Satellite Heat Pipes
Graphene Flagship researchers will experience weightlessness onboard a zero-gravity parabolic flight while they perform an experiment to test graphene-based thermal management devices for use in satellites.
Researchers from Graphene Flagship partner institutes Universite libre de Bruxelles (Belgium) University of Cambridge (UK), CNR Bologna (Italy), and Leonardo (Italy) are designing an experiment to test how graphene-based coatings can improve efficiency in loop heat pipes, which are used as cooling systems in satellites. The team travelled to Bordeaux, France between 6-17 November 2017 to test the graphene-coated loop heat pipes in microgravity in a parabolic flight, operated by the European Space Agency (ESA) and Novespace (France).
The parabolic flight is a method of creating almost zero gravity without going to orbit, with up to 25 seconds of weightlessness as the plane follows a parabolic trajectory. Each 3-hour flight will make around 30 parabolic arcs. In addition to the weightlessness, up to double the Earth’s gravitational force is experienced onboard as the plane prepares for the next parabola, similar to going up and down on a roller-coaster.
Thermal management is very important in satellites, as the lack of air requires specific technological solutions to reject the heat toward deep space: high temperatures decrease reliability of electronics and can affect the performance of the electronic equipment and instruments onboard. The temperature difference between the two sides of a satellite facing towards and away from the sun can be extreme, reaching more than 200°C. Using a loop heat pipe, heat can be transferred from the hot spots to the cool parts, radiating the excess heat into space.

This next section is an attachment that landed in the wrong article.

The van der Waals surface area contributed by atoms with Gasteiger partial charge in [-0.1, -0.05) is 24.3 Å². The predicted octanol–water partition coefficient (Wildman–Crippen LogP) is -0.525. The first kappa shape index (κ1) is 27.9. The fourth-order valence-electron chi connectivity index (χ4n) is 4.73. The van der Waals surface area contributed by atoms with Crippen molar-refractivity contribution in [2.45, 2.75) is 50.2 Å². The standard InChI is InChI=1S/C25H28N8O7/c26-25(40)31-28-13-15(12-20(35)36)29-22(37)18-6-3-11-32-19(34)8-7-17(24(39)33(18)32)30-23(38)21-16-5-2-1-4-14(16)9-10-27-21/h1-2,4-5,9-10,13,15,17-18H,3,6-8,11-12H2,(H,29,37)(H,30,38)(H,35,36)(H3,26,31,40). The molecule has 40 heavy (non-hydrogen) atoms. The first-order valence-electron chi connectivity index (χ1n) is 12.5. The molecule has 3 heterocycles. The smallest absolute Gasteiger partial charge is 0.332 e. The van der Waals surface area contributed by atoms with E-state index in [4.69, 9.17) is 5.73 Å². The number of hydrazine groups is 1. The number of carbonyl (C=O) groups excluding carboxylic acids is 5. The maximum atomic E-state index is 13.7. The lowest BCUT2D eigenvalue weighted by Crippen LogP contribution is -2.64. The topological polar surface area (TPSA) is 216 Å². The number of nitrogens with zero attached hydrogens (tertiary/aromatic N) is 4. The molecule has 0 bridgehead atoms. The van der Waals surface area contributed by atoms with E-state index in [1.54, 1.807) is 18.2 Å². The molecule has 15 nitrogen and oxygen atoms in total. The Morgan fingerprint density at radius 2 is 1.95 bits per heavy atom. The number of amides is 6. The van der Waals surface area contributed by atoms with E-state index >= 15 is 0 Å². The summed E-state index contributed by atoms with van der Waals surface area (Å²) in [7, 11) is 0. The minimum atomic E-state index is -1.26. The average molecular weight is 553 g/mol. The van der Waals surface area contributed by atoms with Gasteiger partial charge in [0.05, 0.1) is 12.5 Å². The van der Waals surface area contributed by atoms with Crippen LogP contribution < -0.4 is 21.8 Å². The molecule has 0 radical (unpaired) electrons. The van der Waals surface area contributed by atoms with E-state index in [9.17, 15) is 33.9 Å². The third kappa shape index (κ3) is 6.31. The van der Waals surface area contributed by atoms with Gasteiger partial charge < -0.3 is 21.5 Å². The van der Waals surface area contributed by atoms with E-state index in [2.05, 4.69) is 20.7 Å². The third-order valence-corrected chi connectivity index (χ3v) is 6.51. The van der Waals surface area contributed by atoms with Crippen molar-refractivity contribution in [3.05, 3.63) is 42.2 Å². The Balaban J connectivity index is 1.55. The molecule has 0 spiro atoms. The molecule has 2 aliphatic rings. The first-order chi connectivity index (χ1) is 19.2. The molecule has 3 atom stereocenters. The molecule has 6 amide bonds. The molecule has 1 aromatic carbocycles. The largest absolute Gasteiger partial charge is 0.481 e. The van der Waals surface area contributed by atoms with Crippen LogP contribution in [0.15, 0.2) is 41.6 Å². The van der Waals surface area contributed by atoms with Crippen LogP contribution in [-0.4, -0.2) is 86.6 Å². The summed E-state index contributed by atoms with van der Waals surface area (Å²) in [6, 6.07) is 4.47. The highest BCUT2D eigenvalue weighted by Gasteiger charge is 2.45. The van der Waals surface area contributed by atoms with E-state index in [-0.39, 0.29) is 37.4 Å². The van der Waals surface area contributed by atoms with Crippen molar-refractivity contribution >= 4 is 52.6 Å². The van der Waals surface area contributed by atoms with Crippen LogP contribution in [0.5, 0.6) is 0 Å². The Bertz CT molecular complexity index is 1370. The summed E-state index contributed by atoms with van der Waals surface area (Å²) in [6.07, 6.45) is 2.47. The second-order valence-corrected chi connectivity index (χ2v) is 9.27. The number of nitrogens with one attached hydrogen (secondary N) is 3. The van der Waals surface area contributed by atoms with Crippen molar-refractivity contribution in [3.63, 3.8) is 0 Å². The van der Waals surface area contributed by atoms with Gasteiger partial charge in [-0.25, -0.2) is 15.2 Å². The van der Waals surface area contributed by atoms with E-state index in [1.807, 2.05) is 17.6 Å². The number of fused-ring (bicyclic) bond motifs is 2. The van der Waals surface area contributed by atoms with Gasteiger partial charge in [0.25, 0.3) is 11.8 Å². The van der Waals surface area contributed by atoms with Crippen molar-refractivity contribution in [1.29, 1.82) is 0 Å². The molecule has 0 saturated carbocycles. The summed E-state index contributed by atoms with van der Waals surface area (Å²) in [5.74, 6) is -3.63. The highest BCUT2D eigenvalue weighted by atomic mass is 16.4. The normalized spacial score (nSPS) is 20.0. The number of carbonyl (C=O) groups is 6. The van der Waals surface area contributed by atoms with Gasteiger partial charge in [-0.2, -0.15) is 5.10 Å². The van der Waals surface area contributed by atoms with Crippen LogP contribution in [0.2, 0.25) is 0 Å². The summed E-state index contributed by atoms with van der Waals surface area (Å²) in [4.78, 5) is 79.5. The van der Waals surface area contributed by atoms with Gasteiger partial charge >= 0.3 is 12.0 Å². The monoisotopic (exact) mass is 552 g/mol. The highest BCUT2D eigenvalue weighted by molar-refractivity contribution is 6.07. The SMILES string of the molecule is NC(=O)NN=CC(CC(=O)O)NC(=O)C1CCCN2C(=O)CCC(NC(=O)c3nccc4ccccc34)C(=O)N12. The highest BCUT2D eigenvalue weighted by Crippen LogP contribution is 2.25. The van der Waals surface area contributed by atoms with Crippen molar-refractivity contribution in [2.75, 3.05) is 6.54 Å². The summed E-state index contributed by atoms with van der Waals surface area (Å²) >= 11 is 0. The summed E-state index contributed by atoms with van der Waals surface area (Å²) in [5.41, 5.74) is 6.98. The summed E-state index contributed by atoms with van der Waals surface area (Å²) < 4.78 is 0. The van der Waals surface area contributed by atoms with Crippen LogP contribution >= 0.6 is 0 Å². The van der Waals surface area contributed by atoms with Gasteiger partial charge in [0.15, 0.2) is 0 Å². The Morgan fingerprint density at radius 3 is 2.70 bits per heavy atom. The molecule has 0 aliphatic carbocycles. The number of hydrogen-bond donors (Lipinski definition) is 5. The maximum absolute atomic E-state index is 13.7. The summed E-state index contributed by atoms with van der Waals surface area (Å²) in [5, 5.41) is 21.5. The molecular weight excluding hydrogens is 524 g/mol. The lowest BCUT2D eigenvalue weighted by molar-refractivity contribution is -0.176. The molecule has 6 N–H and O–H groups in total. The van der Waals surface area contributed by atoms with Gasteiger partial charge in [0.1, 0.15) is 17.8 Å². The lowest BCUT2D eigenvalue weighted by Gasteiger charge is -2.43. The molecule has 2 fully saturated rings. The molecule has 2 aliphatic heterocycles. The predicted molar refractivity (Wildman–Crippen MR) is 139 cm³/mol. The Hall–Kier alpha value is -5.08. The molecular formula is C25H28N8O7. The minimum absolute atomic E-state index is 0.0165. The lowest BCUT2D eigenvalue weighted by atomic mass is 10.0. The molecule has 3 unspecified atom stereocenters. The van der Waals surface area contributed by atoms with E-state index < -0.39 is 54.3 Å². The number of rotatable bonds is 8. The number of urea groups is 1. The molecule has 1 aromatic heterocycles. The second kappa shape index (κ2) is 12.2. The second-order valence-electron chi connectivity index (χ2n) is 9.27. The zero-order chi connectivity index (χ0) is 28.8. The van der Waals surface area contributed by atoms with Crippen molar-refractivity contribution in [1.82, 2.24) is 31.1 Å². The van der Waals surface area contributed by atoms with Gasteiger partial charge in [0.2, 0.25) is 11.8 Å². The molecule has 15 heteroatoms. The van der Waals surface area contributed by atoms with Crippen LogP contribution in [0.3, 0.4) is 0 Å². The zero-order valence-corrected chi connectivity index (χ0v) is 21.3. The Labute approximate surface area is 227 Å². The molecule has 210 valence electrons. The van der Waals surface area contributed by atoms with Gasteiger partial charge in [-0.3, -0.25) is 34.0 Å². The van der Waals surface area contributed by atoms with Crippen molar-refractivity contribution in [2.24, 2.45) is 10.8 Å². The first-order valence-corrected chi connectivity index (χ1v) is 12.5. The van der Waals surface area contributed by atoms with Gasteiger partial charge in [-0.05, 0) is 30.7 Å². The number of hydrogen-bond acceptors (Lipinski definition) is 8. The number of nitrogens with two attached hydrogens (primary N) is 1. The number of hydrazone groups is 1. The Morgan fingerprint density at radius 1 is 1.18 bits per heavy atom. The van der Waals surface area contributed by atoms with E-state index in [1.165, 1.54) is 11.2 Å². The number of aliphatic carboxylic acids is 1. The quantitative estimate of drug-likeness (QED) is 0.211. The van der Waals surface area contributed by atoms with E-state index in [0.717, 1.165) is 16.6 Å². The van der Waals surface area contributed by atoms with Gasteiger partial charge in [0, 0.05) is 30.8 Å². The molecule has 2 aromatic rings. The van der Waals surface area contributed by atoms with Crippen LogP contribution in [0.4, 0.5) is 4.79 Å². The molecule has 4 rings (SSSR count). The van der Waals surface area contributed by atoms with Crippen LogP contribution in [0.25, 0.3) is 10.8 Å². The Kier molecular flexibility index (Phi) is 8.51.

Graphene’s thermal and physical properties will be exploited to improve the efficiency of the loop heat pipe. The loop heat pipe cools electronic devices and instruments by using the heat they generate to evaporate a fluid inside a wick, typically made of porous metal. By coating the wick with graphene, the researchers aim to improve the heat transfer between the electronic units to the fluid through the wick.
The porous metal wicks are coated with a graphene-based foam, creating a “foam-within-a-foam” structure. This increases the surface area of interaction with the liquid, so heat can be transferred more smoothly from the wick to the fluid, reducing the temperature differential. The graphene-based foams will also improve the capillary pressure of the wick, allowing the working fluid to travel more quickly through the loop heat pipe. Capillary action draws the working fluid back into the wick, so that the fluid is continuously pumped around the closed loop pipe, giving constant cooling.
The experiment is built inside a specially designed rack, to hold everything in place during the periods of weightlessness. Researchers at the Microgravity Research Centre (Universite libre de Bruxelles) are assembling the experiment rack and testing the wicks before and after coating with graphene. The wicks are coated using different methods at the Cambridge Graphene Centre (University of Cambridge) and CNR. Leonardo, the industrial partner, provides guidelines and specifications to make the graphene-based wicks ready for use in real space applications in orbit, after these simulated space conditions. This experiment is the 67th ESA Parabolic Flight Campaign, and is operated by Novespace in partnership with ESA.
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